Columnists Features

Journalists can help end child marriages

MAMOLETSANE KHATI
IN A region where the issue of child marriage reigns supreme and is silently accepted by many as a “normal” practice, the media needs to take charge and correct misconceptions.
And that is exactly what journalists from four southern African countries are doing after receiving support from regional communication for development organisation Panos Institute Southern Africa (PSAf).
Child marriage is a stumbling block to the realisation of the vision of a southern Africa community that drives its own development agenda.
In addition to violating the rights of girls and boys, child marriage also represents the most prevalent form of sexual abuse and exploitation of children.
Child marriage is a direct form of discrimination against the child, who, as a result of the practice, is often deprived of basic rights to health, education, development and equality.
With funding from Plan International, PSAf is supporting journalists and media houses from Malawi, Mozambique, Zambia and Zimbabwe to develop in-depth content that would generate debate and inspire action to end child marriages.
In December, PSAf conducted regional media training which brought together journalists and media trainers from the four countries.
The training provided the journalists with a platform to share experiences, to strengthen their understanding of the issues and put them in a better position to report on the issues.
This is in recognition of the critical role the media plays to create and raise awareness, influence behavioural change and influence policy change around issues of child marriages and suggest possible solutions to the problems.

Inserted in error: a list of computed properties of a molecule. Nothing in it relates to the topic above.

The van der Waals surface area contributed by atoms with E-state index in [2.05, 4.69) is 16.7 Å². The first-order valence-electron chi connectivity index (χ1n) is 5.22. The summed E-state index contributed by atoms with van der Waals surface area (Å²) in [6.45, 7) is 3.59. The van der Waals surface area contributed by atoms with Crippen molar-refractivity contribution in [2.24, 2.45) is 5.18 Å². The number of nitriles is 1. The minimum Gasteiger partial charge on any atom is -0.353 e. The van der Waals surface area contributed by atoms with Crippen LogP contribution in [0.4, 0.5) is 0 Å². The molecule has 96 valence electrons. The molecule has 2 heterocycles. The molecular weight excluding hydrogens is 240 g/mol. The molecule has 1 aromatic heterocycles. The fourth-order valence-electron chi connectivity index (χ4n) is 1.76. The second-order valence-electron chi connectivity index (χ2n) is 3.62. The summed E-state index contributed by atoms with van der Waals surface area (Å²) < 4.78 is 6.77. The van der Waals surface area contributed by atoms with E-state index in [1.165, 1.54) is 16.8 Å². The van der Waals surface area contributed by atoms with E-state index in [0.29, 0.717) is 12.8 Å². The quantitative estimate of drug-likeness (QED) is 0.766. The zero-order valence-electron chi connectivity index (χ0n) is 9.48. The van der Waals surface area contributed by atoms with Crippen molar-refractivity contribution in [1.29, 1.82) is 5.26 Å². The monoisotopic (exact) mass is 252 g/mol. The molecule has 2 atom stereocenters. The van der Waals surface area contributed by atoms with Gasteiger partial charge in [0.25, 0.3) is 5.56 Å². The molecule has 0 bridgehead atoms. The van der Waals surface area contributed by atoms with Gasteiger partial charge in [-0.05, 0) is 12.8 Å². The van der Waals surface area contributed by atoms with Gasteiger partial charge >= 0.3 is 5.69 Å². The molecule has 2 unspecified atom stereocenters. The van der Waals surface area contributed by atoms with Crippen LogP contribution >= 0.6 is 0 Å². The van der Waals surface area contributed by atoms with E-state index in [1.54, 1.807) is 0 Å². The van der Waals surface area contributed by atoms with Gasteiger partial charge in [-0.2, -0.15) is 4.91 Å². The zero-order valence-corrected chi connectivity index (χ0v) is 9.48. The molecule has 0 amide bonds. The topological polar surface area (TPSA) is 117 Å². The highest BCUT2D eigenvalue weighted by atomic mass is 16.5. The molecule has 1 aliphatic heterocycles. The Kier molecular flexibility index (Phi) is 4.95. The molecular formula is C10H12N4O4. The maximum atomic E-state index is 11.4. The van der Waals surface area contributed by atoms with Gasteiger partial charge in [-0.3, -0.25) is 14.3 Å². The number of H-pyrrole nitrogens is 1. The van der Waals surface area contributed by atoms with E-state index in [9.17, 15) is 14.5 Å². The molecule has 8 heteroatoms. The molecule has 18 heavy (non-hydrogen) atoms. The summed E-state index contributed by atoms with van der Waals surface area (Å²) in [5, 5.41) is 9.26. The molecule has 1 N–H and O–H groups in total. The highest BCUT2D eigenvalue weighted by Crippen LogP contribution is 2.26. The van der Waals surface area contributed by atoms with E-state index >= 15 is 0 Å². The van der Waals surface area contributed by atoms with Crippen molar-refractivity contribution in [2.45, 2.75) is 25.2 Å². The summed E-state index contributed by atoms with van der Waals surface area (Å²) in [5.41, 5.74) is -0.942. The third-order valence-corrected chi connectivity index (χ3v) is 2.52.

Discussions and presentations at the media training showed that the drivers of child marriage in southern Africa are complex and interrelated.
Poverty is the main driver of child marriages.
It forces families to marry off their daughters at a young age in the hope of improving the economic status of the family.
It is also believed that forcing girls, particularly orphans, to get married will result in a better life for them.
Journalists have shared testimonies of how the training and fellowships provided them with skills on how to angle and package stories to bring out the different factors surrounding child marriages.
Building on the foundation laid during the training, some of the journalists enrolled for a PSAf media fellowship programme.
Under the fellowship, the journalists are now producing in-depth feature articles and radio programmes on child marriage.
Unlike the usual tendency of tackling child marriage as “one of those issues”, the training empowered journalists to report on the scourge in an in-depth and effective way that would influence legal and policy reforms.
The media has the ability to inform the public and to shape a person’s view of the world they live in.
Through the media, we are able to determine what is acceptable and what is not. Therefore the media can either positively or negatively influence public opinion on child marriage.
The media also has the power to determine what news is and to construct stories and select words in ways that affect people.
When they provide a more in-depth and well investigated analysis of the issues, they can show different perspectives and contribute to public awareness. This, therefore, means that a well-informed citizenry, leads to participation in issues of development.
The public can even be aware of the services they were not aware of and to assert their rights.
Stimulated journalistic or professional interest has already induced debates and discussions around the social, cultural and legal drivers of child marriages.
The author is PSAf regional programme manager for health and development.

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